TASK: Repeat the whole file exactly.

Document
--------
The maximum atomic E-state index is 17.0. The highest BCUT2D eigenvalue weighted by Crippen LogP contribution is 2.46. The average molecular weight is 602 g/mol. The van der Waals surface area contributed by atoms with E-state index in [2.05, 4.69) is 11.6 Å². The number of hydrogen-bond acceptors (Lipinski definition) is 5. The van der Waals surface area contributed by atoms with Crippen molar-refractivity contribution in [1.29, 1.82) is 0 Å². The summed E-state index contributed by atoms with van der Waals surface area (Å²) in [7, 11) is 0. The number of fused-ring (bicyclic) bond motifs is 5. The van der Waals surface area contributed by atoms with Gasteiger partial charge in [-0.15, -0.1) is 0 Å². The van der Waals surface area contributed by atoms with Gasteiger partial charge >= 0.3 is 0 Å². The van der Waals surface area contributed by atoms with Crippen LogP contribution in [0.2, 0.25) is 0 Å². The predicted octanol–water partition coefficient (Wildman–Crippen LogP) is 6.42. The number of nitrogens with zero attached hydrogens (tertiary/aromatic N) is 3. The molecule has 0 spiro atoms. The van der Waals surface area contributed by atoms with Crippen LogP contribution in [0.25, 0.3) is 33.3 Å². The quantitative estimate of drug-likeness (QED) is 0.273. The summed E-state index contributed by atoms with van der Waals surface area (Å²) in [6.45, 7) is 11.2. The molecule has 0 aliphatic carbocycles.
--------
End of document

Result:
The maximum atomic E-state index is 17.0. The highest BCUT2D eigenvalue weighted by Crippen LogP contribution is 2.46. The average molecular weight is 602 g/mol. The van der Waals surface area contributed by atoms with E-state index in [2.05, 4.69) is 11.6 Å². The number of hydrogen-bond acceptors (Lipinski definition) is 5. The van der Waals surface area contributed by atoms with Crippen molar-refractivity contribution in [1.29, 1.82) is 0 Å². The summed E-state index contributed by atoms with van der Waals surface area (Å²) in [7, 11) is 0. The number of fused-ring (bicyclic) bond motifs is 5. The van der Waals surface area contributed by atoms with Gasteiger partial charge in [-0.15, -0.1) is 0 Å². The van der Waals surface area contributed by atoms with Gasteiger partial charge >= 0.3 is 0 Å². The van der Waals surface area contributed by atoms with Crippen LogP contribution in [0.2, 0.25) is 0 Å². The predicted octanol–water partition coefficient (Wildman–Crippen LogP) is 6.42. The number of nitrogens with zero attached hydrogens (tertiary/aromatic N) is 3. The molecule has 0 spiro atoms. The van der Waals surface area contributed by atoms with Crippen LogP contribution in [0.25, 0.3) is 33.3 Å². The quantitative estimate of drug-likeness (QED) is 0.273. The summed E-state index contributed by atoms with van der Waals surface area (Å²) in [6.45, 7) is 11.2. The molecule has 0 aliphatic carbocycles.